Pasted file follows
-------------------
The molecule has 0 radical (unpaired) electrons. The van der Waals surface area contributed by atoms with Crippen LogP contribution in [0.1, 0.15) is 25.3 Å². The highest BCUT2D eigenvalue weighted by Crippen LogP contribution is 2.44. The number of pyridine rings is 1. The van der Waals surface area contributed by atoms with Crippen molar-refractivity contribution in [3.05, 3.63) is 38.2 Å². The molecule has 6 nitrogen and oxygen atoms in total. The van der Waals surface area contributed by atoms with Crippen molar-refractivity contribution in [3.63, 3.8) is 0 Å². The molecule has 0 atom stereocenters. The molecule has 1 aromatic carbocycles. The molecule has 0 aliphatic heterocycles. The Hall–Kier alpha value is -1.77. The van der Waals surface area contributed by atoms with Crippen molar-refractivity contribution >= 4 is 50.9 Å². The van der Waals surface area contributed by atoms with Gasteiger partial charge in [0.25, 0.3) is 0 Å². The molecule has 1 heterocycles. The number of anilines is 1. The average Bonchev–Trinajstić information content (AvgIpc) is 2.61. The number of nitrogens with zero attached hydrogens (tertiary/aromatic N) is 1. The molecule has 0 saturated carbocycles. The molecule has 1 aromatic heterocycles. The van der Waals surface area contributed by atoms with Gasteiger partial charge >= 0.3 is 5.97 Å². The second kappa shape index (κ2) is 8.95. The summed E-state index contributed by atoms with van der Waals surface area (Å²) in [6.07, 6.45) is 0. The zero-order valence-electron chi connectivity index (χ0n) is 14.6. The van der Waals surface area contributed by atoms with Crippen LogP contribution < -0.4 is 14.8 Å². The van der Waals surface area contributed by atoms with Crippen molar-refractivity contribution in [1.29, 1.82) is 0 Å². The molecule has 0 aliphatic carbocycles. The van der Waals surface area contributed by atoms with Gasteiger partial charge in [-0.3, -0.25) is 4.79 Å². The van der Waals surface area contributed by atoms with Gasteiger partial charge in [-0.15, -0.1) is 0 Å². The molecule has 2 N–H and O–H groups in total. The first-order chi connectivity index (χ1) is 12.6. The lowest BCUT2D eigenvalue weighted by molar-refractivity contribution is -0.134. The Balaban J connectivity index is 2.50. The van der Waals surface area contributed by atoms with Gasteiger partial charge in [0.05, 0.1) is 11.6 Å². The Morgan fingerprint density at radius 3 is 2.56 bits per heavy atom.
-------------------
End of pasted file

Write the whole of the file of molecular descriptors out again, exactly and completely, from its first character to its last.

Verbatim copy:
The molecule has 0 radical (unpaired) electrons. The van der Waals surface area contributed by atoms with Crippen LogP contribution in [0.1, 0.15) is 25.3 Å². The highest BCUT2D eigenvalue weighted by Crippen LogP contribution is 2.44. The number of pyridine rings is 1. The van der Waals surface area contributed by atoms with Crippen molar-refractivity contribution in [3.05, 3.63) is 38.2 Å². The molecule has 6 nitrogen and oxygen atoms in total. The van der Waals surface area contributed by atoms with Crippen molar-refractivity contribution in [3.63, 3.8) is 0 Å². The molecule has 0 atom stereocenters. The molecule has 1 aromatic carbocycles. The molecule has 0 aliphatic heterocycles. The Hall–Kier alpha value is -1.77. The van der Waals surface area contributed by atoms with Crippen molar-refractivity contribution >= 4 is 50.9 Å². The van der Waals surface area contributed by atoms with Gasteiger partial charge in [0.25, 0.3) is 0 Å². The molecule has 1 heterocycles. The number of anilines is 1. The average Bonchev–Trinajstić information content (AvgIpc) is 2.61. The number of nitrogens with zero attached hydrogens (tertiary/aromatic N) is 1. The molecule has 0 saturated carbocycles. The molecule has 1 aromatic heterocycles. The van der Waals surface area contributed by atoms with Gasteiger partial charge >= 0.3 is 5.97 Å². The second kappa shape index (κ2) is 8.95. The summed E-state index contributed by atoms with van der Waals surface area (Å²) in [6.07, 6.45) is 0. The zero-order valence-electron chi connectivity index (χ0n) is 14.6. The van der Waals surface area contributed by atoms with Crippen LogP contribution < -0.4 is 14.8 Å². The van der Waals surface area contributed by atoms with Crippen molar-refractivity contribution in [1.29, 1.82) is 0 Å². The molecule has 0 aliphatic carbocycles. The van der Waals surface area contributed by atoms with Gasteiger partial charge in [-0.3, -0.25) is 4.79 Å². The van der Waals surface area contributed by atoms with Gasteiger partial charge in [-0.15, -0.1) is 0 Å². The molecule has 2 N–H and O–H groups in total. The first-order chi connectivity index (χ1) is 12.6. The lowest BCUT2D eigenvalue weighted by molar-refractivity contribution is -0.134. The Balaban J connectivity index is 2.50. The van der Waals surface area contributed by atoms with Gasteiger partial charge in [0.05, 0.1) is 11.6 Å². The Morgan fingerprint density at radius 3 is 2.56 bits per heavy atom.